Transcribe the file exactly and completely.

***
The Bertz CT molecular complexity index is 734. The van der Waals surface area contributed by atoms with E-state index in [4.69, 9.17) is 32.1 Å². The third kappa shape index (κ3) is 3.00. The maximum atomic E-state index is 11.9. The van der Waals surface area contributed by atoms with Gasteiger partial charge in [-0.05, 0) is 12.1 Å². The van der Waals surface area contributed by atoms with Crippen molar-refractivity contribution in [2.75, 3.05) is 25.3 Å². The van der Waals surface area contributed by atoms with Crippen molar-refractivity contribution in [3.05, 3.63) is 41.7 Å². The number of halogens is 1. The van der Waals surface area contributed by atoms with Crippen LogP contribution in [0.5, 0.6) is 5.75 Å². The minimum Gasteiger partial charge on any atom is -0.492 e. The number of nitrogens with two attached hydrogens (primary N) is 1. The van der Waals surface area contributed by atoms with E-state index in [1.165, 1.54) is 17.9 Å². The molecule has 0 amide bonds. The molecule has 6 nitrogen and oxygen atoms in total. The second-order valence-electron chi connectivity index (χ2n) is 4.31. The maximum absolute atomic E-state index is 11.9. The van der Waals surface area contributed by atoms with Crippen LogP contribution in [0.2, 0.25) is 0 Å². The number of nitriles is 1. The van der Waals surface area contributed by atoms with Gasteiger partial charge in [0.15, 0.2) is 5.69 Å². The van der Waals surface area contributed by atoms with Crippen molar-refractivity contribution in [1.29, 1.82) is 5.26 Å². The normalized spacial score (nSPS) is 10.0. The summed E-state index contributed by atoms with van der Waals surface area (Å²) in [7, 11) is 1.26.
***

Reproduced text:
The Bertz CT molecular complexity index is 734. The van der Waals surface area contributed by atoms with E-state index in [4.69, 9.17) is 32.1 Å². The third kappa shape index (κ3) is 3.00. The maximum atomic E-state index is 11.9. The van der Waals surface area contributed by atoms with Gasteiger partial charge in [-0.05, 0) is 12.1 Å². The van der Waals surface area contributed by atoms with Crippen molar-refractivity contribution in [2.75, 3.05) is 25.3 Å². The van der Waals surface area contributed by atoms with Crippen molar-refractivity contribution in [3.05, 3.63) is 41.7 Å². The number of halogens is 1. The van der Waals surface area contributed by atoms with Crippen LogP contribution in [0.5, 0.6) is 5.75 Å². The minimum Gasteiger partial charge on any atom is -0.492 e. The number of nitrogens with two attached hydrogens (primary N) is 1. The van der Waals surface area contributed by atoms with E-state index in [1.165, 1.54) is 17.9 Å². The molecule has 0 amide bonds. The molecule has 6 nitrogen and oxygen atoms in total. The second-order valence-electron chi connectivity index (χ2n) is 4.31. The maximum absolute atomic E-state index is 11.9. The van der Waals surface area contributed by atoms with Crippen LogP contribution in [0.2, 0.25) is 0 Å². The number of nitriles is 1. The van der Waals surface area contributed by atoms with Gasteiger partial charge in [0.15, 0.2) is 5.69 Å². The van der Waals surface area contributed by atoms with Crippen molar-refractivity contribution in [1.29, 1.82) is 5.26 Å². The normalized spacial score (nSPS) is 10.0. The summed E-state index contributed by atoms with van der Waals surface area (Å²) in [7, 11) is 1.26.